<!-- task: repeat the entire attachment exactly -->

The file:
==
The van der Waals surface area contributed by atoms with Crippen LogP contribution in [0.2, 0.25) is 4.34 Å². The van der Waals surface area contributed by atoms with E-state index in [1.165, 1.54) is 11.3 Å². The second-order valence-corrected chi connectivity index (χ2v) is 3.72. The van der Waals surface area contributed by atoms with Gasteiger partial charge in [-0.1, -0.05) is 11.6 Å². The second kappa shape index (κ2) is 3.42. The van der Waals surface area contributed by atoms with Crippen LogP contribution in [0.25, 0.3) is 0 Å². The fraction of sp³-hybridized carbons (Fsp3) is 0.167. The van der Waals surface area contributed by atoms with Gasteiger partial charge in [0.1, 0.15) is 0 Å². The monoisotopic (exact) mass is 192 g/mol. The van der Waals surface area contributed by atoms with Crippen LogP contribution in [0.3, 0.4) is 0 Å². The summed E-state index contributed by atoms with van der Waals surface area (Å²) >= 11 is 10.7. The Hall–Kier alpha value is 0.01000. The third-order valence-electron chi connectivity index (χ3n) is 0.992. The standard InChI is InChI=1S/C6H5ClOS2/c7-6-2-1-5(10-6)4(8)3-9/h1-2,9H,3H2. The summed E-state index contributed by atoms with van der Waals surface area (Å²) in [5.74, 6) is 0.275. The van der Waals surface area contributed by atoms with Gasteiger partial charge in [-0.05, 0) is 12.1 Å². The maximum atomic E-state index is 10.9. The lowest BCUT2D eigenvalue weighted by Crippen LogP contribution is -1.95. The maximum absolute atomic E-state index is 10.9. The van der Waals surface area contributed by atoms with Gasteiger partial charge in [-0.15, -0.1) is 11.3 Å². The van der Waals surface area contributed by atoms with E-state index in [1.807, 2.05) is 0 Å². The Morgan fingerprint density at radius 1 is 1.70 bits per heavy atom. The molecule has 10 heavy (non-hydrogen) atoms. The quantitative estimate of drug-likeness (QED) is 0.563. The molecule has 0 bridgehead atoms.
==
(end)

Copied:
The van der Waals surface area contributed by atoms with Crippen LogP contribution in [0.2, 0.25) is 4.34 Å². The van der Waals surface area contributed by atoms with E-state index in [1.165, 1.54) is 11.3 Å². The second-order valence-corrected chi connectivity index (χ2v) is 3.72. The van der Waals surface area contributed by atoms with Gasteiger partial charge in [-0.1, -0.05) is 11.6 Å². The second kappa shape index (κ2) is 3.42. The van der Waals surface area contributed by atoms with Crippen LogP contribution in [0.25, 0.3) is 0 Å². The fraction of sp³-hybridized carbons (Fsp3) is 0.167. The van der Waals surface area contributed by atoms with Gasteiger partial charge in [0.1, 0.15) is 0 Å². The monoisotopic (exact) mass is 192 g/mol. The van der Waals surface area contributed by atoms with Crippen LogP contribution in [0.3, 0.4) is 0 Å². The summed E-state index contributed by atoms with van der Waals surface area (Å²) >= 11 is 10.7. The Hall–Kier alpha value is 0.01000. The third-order valence-electron chi connectivity index (χ3n) is 0.992. The standard InChI is InChI=1S/C6H5ClOS2/c7-6-2-1-5(10-6)4(8)3-9/h1-2,9H,3H2. The summed E-state index contributed by atoms with van der Waals surface area (Å²) in [5.74, 6) is 0.275. The van der Waals surface area contributed by atoms with Gasteiger partial charge in [-0.05, 0) is 12.1 Å². The maximum atomic E-state index is 10.9. The lowest BCUT2D eigenvalue weighted by Crippen LogP contribution is -1.95. The maximum absolute atomic E-state index is 10.9. The van der Waals surface area contributed by atoms with Gasteiger partial charge in [-0.15, -0.1) is 11.3 Å². The van der Waals surface area contributed by atoms with E-state index in [1.807, 2.05) is 0 Å². The Morgan fingerprint density at radius 1 is 1.70 bits per heavy atom. The molecule has 10 heavy (non-hydrogen) atoms. The quantitative estimate of drug-likeness (QED) is 0.563. The molecule has 0 bridgehead atoms.